(hey, type here for great stuff)

access to tools for the beginning of infinity

Top-ranked kayaker builds “Hobbit Van” for life on the road

When Canada’s top-ranked whitewater kayaker Ben Hayward decided to pursue his Olympic dream, he began a life on the road racing in Europe. To afford this itinerant lifestyle, he crafted a 72-square-foot wooden home on the back of a flatbed truck, dubbing it the “Hobbit Van” for it’s big, round door and butterfly-style windows.

Hayward, and a friend from Wales, worked “7 straight days to source, insure, design, and construct every component for a homemade demountable camper”. His new home cost him 9,500 Canadian dollars (about $7,300 U.S.): $2000 for the truck, $1500 for the wood and $6000 dollars for the appliances, solar panels and wind turbine.

The insurance was an additional $3000. “After buying the truck the first thing I did was spend 3 days trying to insure the thing. It was incredibly difficult to insure a crazy, wacky vehicle for a non-resident of the UK, especially because this was my first car I’ve ever bought, I have no driving record whatsoever.”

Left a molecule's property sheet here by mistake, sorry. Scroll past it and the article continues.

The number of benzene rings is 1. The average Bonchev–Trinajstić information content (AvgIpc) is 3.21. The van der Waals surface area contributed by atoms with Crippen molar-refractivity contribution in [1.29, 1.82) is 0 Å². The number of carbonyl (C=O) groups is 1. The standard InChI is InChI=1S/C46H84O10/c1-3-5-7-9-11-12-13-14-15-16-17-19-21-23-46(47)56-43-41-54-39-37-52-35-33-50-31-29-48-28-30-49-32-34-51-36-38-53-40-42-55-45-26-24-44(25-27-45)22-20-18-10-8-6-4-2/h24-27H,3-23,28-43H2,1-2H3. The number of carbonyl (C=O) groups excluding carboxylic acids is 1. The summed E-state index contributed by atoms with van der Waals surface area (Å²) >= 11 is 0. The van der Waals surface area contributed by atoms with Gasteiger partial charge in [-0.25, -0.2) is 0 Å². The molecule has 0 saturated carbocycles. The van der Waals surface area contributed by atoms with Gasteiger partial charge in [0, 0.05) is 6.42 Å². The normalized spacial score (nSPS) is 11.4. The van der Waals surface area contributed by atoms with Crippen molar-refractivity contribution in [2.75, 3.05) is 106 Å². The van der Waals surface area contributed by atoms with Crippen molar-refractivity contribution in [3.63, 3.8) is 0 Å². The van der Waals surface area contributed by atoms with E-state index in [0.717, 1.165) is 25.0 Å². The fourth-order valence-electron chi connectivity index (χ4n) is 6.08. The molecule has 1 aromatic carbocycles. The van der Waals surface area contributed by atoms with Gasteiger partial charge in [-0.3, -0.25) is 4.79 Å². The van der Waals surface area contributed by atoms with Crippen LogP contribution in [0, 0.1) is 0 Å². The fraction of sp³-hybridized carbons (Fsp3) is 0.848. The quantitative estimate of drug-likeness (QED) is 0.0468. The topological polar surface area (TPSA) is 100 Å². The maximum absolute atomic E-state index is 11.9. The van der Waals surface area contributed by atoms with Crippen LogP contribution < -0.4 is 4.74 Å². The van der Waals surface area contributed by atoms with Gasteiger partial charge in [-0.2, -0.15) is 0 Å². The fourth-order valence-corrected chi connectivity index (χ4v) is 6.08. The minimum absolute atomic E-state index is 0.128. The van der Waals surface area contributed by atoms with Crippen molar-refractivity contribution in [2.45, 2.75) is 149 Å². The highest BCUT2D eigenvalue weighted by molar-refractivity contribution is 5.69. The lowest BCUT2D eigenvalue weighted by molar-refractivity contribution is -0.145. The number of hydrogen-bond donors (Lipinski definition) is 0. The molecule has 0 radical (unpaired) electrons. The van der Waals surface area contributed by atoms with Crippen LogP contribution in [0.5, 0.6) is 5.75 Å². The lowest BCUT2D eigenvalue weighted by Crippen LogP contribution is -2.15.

With only a small nest egg, Hayward raised most of the funds through crowdfunding on his site vanstarter (he continues to solicit donations to cover living expenses).

The tiny space has been an easy fit for Hayward. “I live out of a suitcase so much of the year so I’ve been kind of doing this for a long time. For many years prior to this I was really trying to figure out what are the bare essentials that I need while I’m over in Europe for a month or two months at a time. I was like well I’ve got my bare essentials suitcase, it was really an additive process rather than a subtractive process.” Now when Hayward is back home in Canada he says he misses his house on wheels.

  • John Glass

    Any additional information on how he got that butterfly window to work would be very much appreciated.